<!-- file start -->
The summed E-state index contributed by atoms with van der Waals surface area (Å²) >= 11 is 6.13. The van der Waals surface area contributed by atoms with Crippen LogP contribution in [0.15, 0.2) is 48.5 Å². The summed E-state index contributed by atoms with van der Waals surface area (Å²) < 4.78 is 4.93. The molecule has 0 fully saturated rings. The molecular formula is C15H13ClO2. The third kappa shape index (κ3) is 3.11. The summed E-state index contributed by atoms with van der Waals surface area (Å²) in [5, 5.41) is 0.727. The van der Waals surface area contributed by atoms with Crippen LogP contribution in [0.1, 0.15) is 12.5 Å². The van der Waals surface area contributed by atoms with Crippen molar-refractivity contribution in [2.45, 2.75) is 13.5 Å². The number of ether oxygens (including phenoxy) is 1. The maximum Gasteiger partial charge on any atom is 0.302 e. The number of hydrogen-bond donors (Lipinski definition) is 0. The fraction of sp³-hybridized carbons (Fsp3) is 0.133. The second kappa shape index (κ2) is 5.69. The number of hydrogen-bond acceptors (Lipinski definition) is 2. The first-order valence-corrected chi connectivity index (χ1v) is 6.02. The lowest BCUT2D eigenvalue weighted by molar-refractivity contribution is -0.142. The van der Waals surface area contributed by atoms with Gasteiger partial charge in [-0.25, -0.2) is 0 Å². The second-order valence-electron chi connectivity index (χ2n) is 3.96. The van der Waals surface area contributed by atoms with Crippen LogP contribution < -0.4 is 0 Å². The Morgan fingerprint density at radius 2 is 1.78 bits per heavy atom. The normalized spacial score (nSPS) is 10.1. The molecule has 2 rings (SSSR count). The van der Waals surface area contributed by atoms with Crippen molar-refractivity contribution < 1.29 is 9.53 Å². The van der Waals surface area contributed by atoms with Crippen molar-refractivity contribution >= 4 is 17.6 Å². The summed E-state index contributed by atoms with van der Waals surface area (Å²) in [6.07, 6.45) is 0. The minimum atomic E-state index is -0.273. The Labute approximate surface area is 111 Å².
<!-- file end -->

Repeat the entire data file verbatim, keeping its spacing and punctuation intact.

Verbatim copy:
The summed E-state index contributed by atoms with van der Waals surface area (Å²) >= 11 is 6.13. The van der Waals surface area contributed by atoms with Crippen LogP contribution in [0.15, 0.2) is 48.5 Å². The summed E-state index contributed by atoms with van der Waals surface area (Å²) < 4.78 is 4.93. The molecule has 0 fully saturated rings. The molecular formula is C15H13ClO2. The third kappa shape index (κ3) is 3.11. The summed E-state index contributed by atoms with van der Waals surface area (Å²) in [5, 5.41) is 0.727. The van der Waals surface area contributed by atoms with Crippen LogP contribution in [0.1, 0.15) is 12.5 Å². The van der Waals surface area contributed by atoms with Crippen molar-refractivity contribution in [2.45, 2.75) is 13.5 Å². The number of ether oxygens (including phenoxy) is 1. The maximum Gasteiger partial charge on any atom is 0.302 e. The number of hydrogen-bond donors (Lipinski definition) is 0. The fraction of sp³-hybridized carbons (Fsp3) is 0.133. The second kappa shape index (κ2) is 5.69. The number of hydrogen-bond acceptors (Lipinski definition) is 2. The first-order valence-corrected chi connectivity index (χ1v) is 6.02. The lowest BCUT2D eigenvalue weighted by molar-refractivity contribution is -0.142. The van der Waals surface area contributed by atoms with Gasteiger partial charge in [-0.25, -0.2) is 0 Å². The second-order valence-electron chi connectivity index (χ2n) is 3.96. The van der Waals surface area contributed by atoms with Crippen LogP contribution < -0.4 is 0 Å². The Morgan fingerprint density at radius 2 is 1.78 bits per heavy atom. The normalized spacial score (nSPS) is 10.1. The molecule has 2 rings (SSSR count). The van der Waals surface area contributed by atoms with Crippen molar-refractivity contribution < 1.29 is 9.53 Å². The van der Waals surface area contributed by atoms with Crippen molar-refractivity contribution >= 4 is 17.6 Å². The summed E-state index contributed by atoms with van der Waals surface area (Å²) in [6.07, 6.45) is 0. The minimum atomic E-state index is -0.273. The Labute approximate surface area is 111 Å².